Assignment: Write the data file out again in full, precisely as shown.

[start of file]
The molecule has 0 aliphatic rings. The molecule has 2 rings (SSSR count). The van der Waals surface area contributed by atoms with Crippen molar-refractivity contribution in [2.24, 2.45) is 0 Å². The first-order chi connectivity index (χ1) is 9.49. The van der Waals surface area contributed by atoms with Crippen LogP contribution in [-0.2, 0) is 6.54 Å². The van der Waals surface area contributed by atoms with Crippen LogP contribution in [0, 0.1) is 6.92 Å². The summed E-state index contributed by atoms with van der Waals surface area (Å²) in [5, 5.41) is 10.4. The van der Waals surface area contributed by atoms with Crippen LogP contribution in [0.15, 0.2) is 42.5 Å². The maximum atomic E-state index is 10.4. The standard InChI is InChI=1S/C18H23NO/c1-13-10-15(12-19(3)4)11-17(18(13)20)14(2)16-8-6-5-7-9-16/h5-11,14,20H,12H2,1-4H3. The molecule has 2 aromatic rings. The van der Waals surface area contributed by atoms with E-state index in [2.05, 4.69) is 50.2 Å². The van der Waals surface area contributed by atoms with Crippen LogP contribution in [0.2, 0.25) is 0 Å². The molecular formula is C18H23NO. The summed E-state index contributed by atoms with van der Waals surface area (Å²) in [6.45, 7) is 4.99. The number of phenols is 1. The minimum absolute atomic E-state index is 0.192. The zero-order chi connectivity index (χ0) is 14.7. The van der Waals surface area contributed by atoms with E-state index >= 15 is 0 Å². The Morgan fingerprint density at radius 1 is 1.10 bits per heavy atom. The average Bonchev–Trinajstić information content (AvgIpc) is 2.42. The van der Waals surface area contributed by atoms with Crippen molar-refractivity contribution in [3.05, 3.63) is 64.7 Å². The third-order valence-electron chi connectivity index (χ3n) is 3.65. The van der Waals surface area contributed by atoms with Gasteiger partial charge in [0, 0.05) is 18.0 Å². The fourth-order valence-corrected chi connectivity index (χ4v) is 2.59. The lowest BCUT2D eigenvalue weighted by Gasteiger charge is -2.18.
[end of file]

The molecule has 0 aliphatic rings. The molecule has 2 rings (SSSR count). The van der Waals surface area contributed by atoms with Crippen molar-refractivity contribution in [2.24, 2.45) is 0 Å². The first-order chi connectivity index (χ1) is 9.49. The van der Waals surface area contributed by atoms with Crippen LogP contribution in [-0.2, 0) is 6.54 Å². The van der Waals surface area contributed by atoms with Crippen LogP contribution in [0, 0.1) is 6.92 Å². The summed E-state index contributed by atoms with van der Waals surface area (Å²) in [5, 5.41) is 10.4. The van der Waals surface area contributed by atoms with Crippen LogP contribution in [0.15, 0.2) is 42.5 Å². The maximum atomic E-state index is 10.4. The standard InChI is InChI=1S/C18H23NO/c1-13-10-15(12-19(3)4)11-17(18(13)20)14(2)16-8-6-5-7-9-16/h5-11,14,20H,12H2,1-4H3. The molecule has 2 aromatic rings. The van der Waals surface area contributed by atoms with E-state index in [2.05, 4.69) is 50.2 Å². The van der Waals surface area contributed by atoms with Crippen LogP contribution in [0.2, 0.25) is 0 Å². The molecular formula is C18H23NO. The summed E-state index contributed by atoms with van der Waals surface area (Å²) in [6.45, 7) is 4.99. The number of phenols is 1. The minimum absolute atomic E-state index is 0.192. The zero-order chi connectivity index (χ0) is 14.7. The van der Waals surface area contributed by atoms with E-state index >= 15 is 0 Å². The Morgan fingerprint density at radius 1 is 1.10 bits per heavy atom. The average Bonchev–Trinajstić information content (AvgIpc) is 2.42. The van der Waals surface area contributed by atoms with Crippen molar-refractivity contribution in [3.05, 3.63) is 64.7 Å². The third-order valence-electron chi connectivity index (χ3n) is 3.65. The van der Waals surface area contributed by atoms with Gasteiger partial charge in [0, 0.05) is 18.0 Å². The fourth-order valence-corrected chi connectivity index (χ4v) is 2.59. The lowest BCUT2D eigenvalue weighted by Gasteiger charge is -2.18.